J. D. Thorne, speaker and author of the new book Baseball’s Winning Ways (Available on Amazon Books).
“Fire Sale” By the Cubs
A “Fire Sale” by a sports owner and management team is not unprecedented. Is it perceived as a deep insult to duly faithful and multiple generations long suffering Cubs fans to do it? Absolutely. Remember Rizzo in 2016?
The reports of Rizzo hitting a home run in his first New York Yankee appearance was a knife through the heart. Allowing Yu Darvish to leave was one thing. Trading Schwarber last season was a second wound. But actively trading the rest of the first string is like Brutus and the Roman Senate slaying Julius Caesar? Et tu Brute?
But it’s not unprecedented.
In 1915 Connie Mack traded away his “$100,000 Infield.” The Athletics had won four of five of the last American League championships from 1910 to 1914.
Just winning the World Series in 2016, however great that achievement for modern Cubs, does not equal it. The “$100,000 Infield” was named when a reporter asked owner and manager Connie Mack the question, “Would you accept a 100,ooo dollars for them,” to which Mack said, “No.” Henceforward the nickname, “$100,000 infield,” stuck.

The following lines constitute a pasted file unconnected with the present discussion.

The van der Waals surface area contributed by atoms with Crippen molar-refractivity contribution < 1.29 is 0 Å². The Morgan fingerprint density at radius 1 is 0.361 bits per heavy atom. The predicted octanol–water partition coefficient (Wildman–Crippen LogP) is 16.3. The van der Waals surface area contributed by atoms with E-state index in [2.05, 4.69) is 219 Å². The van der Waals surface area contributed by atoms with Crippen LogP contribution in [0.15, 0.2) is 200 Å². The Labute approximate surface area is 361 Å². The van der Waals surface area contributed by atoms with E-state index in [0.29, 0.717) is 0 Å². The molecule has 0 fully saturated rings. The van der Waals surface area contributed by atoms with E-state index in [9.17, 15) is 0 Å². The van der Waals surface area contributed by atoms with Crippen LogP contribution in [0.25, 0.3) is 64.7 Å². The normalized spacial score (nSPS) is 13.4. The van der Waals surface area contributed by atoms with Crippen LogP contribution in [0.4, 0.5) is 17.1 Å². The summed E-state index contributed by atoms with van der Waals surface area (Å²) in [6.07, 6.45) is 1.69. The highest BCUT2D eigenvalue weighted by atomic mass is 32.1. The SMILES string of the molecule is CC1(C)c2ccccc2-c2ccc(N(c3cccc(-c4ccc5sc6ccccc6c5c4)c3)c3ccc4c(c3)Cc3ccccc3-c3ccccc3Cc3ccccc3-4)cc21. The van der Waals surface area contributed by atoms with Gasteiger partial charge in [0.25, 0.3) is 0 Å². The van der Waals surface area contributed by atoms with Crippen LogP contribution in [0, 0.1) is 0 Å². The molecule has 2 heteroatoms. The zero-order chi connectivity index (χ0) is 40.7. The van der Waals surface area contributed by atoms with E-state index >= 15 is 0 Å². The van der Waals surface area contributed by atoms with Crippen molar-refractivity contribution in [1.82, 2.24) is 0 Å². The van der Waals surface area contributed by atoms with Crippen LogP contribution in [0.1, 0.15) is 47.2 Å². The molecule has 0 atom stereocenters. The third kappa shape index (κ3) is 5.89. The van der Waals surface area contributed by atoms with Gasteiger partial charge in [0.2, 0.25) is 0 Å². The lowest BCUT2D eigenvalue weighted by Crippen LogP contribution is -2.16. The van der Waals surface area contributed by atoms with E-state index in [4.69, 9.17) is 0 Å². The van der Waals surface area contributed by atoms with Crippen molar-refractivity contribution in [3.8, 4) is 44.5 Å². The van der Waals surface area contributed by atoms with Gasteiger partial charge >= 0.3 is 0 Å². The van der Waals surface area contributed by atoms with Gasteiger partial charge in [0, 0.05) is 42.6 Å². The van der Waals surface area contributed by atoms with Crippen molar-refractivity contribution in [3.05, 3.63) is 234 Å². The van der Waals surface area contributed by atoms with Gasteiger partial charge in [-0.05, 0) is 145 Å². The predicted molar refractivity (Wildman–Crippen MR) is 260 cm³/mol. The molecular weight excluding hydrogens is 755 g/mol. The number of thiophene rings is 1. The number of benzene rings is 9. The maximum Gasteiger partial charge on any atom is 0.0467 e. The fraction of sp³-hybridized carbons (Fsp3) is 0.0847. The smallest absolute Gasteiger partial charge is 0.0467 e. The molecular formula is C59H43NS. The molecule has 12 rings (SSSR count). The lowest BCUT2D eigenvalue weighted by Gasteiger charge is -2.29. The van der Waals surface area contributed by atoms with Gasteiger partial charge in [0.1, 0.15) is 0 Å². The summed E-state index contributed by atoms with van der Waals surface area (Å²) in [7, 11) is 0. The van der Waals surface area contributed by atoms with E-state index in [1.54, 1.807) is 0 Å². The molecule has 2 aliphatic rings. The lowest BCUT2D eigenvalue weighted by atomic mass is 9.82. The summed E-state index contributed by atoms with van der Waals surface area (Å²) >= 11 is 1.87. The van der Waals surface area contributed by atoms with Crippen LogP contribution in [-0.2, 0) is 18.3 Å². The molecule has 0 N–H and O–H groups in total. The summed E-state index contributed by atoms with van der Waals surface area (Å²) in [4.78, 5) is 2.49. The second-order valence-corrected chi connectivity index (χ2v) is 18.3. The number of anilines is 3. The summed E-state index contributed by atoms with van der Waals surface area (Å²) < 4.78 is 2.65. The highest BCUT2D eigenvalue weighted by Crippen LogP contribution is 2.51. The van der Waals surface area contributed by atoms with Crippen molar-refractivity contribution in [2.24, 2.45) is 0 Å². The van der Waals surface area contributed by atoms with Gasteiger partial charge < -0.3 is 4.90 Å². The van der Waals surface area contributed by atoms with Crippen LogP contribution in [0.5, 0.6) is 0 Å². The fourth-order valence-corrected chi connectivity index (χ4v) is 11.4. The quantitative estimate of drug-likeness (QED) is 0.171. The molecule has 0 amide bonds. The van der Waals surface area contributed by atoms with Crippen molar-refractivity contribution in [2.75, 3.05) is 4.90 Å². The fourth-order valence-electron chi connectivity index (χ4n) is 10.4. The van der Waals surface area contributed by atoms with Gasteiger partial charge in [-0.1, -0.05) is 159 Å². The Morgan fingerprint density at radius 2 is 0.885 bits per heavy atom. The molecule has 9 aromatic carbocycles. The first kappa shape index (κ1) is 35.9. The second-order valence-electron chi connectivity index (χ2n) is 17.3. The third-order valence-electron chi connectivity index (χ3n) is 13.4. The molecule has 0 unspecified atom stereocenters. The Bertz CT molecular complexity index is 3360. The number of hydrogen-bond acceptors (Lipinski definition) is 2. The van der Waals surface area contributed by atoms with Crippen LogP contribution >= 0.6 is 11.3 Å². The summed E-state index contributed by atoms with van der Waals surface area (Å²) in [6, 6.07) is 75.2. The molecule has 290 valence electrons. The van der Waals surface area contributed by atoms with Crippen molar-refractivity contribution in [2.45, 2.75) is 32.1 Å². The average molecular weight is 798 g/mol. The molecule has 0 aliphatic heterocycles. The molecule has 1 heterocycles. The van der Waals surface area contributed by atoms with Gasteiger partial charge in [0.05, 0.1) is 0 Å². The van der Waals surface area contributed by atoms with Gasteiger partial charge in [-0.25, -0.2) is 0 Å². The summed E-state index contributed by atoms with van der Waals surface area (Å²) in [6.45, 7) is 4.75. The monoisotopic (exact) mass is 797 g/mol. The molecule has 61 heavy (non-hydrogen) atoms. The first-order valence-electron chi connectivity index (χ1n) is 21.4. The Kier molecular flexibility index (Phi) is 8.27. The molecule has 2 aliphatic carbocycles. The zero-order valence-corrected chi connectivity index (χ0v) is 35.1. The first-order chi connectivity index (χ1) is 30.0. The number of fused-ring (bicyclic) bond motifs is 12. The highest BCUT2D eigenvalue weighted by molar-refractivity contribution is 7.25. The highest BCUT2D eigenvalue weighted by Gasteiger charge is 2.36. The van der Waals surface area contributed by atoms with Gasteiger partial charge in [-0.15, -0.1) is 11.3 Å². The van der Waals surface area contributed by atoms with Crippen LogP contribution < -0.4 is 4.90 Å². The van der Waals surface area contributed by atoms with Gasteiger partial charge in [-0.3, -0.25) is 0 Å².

But in 1915 the whole lot of them were all traded. It was reported that owner Mack decided he would rather be paid than he would enjoy paying exorbitant salaries for his players. He cashed in. The team losing in the 1914 World Series to the 2 to 1 underdog “Miracle Braves” hurt, but hurting more was the increasing monetary demands from the players being courted to play by a competitive potential new 3rd major league, “the Federal League.” The new league played a bigger part.
In salary negotiations, the players naturally had played one league against the other. Mack, an Attorney, decided to “walk away from the table.” So that’s the way it goes in the big leagues.
For Cubs fans, the bad news is that it took 14 years for Connie Mack to rebuild a team that could make the World Series again in 1929. [beating the 1929 Cubs, of course.]
But today things can work at warp speed. And Cub fans are positive thinkers. At least they were before for over 100 seasons!
Copyright 2021, Sporting Chance Press
Baseball’s Winning Ways is written for enjoyment, inspiration, and information by the author of The 10 Commandments of Baseball, J. D. Thorne. Winning Ways explores baseball history and high profile players both current and past. American history highlights provide a more complete point of reference. The drama of the game, its history, baseball superstitions, statistics explained, and more provide features of interest to all fans from age 12 on up. The central theme of the book is baseball’s winning ways, those principles essential to the game itself–values that parents, grandparents, teachers and coaches want to pass down that are as important now as ever.